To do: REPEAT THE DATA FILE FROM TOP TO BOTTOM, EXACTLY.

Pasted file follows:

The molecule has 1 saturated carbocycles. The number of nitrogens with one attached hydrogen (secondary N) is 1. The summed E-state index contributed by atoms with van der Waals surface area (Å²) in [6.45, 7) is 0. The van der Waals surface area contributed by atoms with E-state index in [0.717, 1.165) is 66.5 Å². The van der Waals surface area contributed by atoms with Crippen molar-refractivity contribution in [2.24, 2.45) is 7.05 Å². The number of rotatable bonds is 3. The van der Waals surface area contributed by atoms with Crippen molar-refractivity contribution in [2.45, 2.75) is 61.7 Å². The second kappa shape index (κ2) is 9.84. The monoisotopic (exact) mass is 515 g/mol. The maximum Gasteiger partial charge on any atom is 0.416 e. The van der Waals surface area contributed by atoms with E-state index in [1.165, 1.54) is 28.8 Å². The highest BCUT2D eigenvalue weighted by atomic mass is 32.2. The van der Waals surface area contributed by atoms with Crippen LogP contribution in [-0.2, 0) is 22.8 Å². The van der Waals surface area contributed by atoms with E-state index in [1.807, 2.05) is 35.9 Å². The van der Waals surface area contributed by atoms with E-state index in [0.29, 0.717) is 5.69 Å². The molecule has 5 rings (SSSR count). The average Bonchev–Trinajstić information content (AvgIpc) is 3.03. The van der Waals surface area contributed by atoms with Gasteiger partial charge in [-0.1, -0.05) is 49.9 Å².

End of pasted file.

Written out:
The molecule has 1 saturated carbocycles. The number of nitrogens with one attached hydrogen (secondary N) is 1. The summed E-state index contributed by atoms with van der Waals surface area (Å²) in [6.45, 7) is 0. The van der Waals surface area contributed by atoms with E-state index in [0.717, 1.165) is 66.5 Å². The van der Waals surface area contributed by atoms with Crippen molar-refractivity contribution in [2.24, 2.45) is 7.05 Å². The number of rotatable bonds is 3. The van der Waals surface area contributed by atoms with Crippen molar-refractivity contribution in [2.45, 2.75) is 61.7 Å². The second kappa shape index (κ2) is 9.84. The monoisotopic (exact) mass is 515 g/mol. The maximum Gasteiger partial charge on any atom is 0.416 e. The van der Waals surface area contributed by atoms with E-state index in [1.165, 1.54) is 28.8 Å². The highest BCUT2D eigenvalue weighted by atomic mass is 32.2. The van der Waals surface area contributed by atoms with Crippen LogP contribution in [-0.2, 0) is 22.8 Å². The van der Waals surface area contributed by atoms with E-state index in [1.807, 2.05) is 35.9 Å². The van der Waals surface area contributed by atoms with E-state index in [0.29, 0.717) is 5.69 Å². The molecule has 5 rings (SSSR count). The average Bonchev–Trinajstić information content (AvgIpc) is 3.03. The van der Waals surface area contributed by atoms with Gasteiger partial charge in [-0.1, -0.05) is 49.9 Å².